CHICAGO -- Peapod here will spend the next few months revising its business plan as it comes under the wing of new majority owner Ahold, which has named Marc van Gelder chief executive officer of the on-line grocer.
Van Gelder, 38, joined Peapod from Ahold's Quincy, Mass.-based Stop & Shop division, where he was senior vice president of supply chain management and logistics. Three other Ahold executives -- Ahold chief financial officer Michael Meurs, Stop & Shop CEO William Grize and Tops Supermarkets CEO Steve Oldland -- also joined the Peapod board.
The appointments were the first since Ahold said in April it would pay $73 million to acquire 51% of Peapod. The buyout came as Peapod teetered on the brink of insolvency following the sudden resignation of CEO Bill Malloy in March.
Van Gelder said Peapod would focus on implementing "fast-pick" centers at Ahold-owned grocery stores in the Northeast. Ahold developed the strategy partly as a result of its partnership with Peapod at Stop & Shop, van Gelder said.
"We're going to put a strategic plan together within 90 days," van Gelder said in an interview broadcast on-line. "We're going to evaluate the various aspects of business. Our number one business objective is to build a company with the strongest metrics and the most profitable business model."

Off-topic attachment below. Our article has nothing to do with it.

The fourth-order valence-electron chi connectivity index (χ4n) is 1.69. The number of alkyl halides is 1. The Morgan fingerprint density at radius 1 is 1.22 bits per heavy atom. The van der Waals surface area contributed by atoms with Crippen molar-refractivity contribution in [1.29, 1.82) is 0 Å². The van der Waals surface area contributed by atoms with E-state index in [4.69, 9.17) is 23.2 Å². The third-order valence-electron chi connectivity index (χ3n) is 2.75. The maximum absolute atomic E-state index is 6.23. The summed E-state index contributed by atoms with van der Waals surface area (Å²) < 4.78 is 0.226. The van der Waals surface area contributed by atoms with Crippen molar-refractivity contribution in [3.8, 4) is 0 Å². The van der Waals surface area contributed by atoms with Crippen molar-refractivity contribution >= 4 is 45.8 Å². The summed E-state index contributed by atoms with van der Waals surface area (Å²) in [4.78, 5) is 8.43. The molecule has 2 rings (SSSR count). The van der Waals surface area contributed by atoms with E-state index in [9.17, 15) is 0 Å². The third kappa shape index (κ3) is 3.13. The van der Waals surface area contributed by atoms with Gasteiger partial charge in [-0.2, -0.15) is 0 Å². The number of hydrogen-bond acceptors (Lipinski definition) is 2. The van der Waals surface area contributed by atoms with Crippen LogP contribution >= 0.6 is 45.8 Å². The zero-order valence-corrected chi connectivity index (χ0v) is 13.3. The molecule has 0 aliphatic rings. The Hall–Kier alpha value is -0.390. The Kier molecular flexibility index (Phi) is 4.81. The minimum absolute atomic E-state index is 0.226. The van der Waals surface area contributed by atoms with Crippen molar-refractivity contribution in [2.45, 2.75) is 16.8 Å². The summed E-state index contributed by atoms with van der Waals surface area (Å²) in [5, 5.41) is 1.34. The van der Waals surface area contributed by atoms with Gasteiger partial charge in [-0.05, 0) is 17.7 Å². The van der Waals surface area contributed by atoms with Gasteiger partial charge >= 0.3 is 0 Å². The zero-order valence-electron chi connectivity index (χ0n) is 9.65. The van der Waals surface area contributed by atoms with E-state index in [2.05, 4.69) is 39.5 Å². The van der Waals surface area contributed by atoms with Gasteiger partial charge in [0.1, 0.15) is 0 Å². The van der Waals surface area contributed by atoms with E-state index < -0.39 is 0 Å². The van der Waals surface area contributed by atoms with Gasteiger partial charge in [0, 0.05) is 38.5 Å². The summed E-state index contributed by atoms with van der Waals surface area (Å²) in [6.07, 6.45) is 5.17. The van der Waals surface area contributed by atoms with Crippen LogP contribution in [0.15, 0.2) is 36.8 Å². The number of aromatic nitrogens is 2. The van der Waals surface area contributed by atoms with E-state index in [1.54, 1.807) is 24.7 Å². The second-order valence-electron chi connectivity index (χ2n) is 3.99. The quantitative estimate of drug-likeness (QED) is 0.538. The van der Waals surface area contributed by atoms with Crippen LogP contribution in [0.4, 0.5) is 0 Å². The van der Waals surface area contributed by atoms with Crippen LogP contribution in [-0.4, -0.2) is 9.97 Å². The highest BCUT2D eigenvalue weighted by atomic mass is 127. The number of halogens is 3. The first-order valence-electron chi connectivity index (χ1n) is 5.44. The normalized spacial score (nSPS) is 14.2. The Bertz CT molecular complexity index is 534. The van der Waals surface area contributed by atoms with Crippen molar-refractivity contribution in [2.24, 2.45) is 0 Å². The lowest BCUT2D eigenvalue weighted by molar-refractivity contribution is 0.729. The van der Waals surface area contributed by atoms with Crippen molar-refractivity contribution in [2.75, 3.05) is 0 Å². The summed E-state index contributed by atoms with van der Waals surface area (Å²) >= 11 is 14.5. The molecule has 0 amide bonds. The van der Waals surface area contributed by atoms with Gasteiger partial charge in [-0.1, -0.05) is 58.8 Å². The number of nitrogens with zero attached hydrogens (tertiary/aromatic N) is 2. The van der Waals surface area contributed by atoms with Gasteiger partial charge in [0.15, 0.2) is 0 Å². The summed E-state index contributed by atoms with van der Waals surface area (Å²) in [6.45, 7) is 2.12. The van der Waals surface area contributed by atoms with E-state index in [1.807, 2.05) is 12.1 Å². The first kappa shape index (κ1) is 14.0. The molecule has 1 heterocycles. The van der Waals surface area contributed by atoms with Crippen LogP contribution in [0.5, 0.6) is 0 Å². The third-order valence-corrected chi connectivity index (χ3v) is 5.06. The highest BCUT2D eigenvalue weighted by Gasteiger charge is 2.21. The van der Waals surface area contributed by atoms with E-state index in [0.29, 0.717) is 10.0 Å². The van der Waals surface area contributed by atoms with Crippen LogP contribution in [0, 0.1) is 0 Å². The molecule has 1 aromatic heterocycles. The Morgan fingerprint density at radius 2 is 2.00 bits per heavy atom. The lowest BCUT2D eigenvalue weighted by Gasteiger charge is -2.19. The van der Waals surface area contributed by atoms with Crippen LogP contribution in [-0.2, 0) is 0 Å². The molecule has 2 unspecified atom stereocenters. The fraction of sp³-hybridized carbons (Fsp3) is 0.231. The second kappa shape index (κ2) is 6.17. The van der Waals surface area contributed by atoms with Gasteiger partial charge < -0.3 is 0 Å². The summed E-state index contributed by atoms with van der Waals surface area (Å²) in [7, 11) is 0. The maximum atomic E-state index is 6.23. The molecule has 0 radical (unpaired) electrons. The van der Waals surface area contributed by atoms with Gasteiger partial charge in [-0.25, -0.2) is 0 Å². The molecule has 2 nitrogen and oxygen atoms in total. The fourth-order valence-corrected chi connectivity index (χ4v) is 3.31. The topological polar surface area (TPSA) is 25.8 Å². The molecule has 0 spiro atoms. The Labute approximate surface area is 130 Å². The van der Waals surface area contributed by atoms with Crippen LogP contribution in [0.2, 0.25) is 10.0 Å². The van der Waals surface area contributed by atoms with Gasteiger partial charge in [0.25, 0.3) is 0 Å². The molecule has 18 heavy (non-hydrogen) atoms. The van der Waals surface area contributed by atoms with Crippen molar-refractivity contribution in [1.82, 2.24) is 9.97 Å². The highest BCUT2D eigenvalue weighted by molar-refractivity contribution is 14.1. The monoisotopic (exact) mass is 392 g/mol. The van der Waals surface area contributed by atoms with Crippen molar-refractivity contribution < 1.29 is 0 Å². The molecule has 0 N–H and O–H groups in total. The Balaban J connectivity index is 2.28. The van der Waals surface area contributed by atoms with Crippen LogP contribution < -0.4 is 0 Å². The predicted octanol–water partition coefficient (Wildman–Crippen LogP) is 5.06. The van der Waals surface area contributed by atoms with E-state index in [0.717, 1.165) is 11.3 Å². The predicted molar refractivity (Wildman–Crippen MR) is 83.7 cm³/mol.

In the meantime, Peapod's previously announced plans to build new warehouses in Dallas and San Francisco are on hold, and its future is uncertain with supermarket partners in Texas and in Columbus, Ohio, said Andrew Parkinson, Peapod's co-founder and chairman.
Peapod has received notice that Randall's Food Markets, Houston, would not renew its partnership with Peapod. Randall's, a division of Safeway, Pleasanton, Calif., was Peapod's grocery partner in Austin, Houston and Dallas-Fort Worth. Safeway, however, last month announced a strategic alliance with Dallas-based GroceryWorks.com.
Peapod partners with Kroger stores in Columbus. Peapod previously said it would abandon its store partnerships in favor of warehouse-based models.
Despite the harrowing circumstances this spring, Peapod managed to increase sales 38% to $24.9 million in the 13-week first quarter ended March 31. Its losses accelerated to $12.7 million, as compared to $5 million. Excluding extraordinary expenses, Peapod said its loss was $8.6 million, or 47 cents a share. Analysts expected a loss of 46 cents, according to First Call.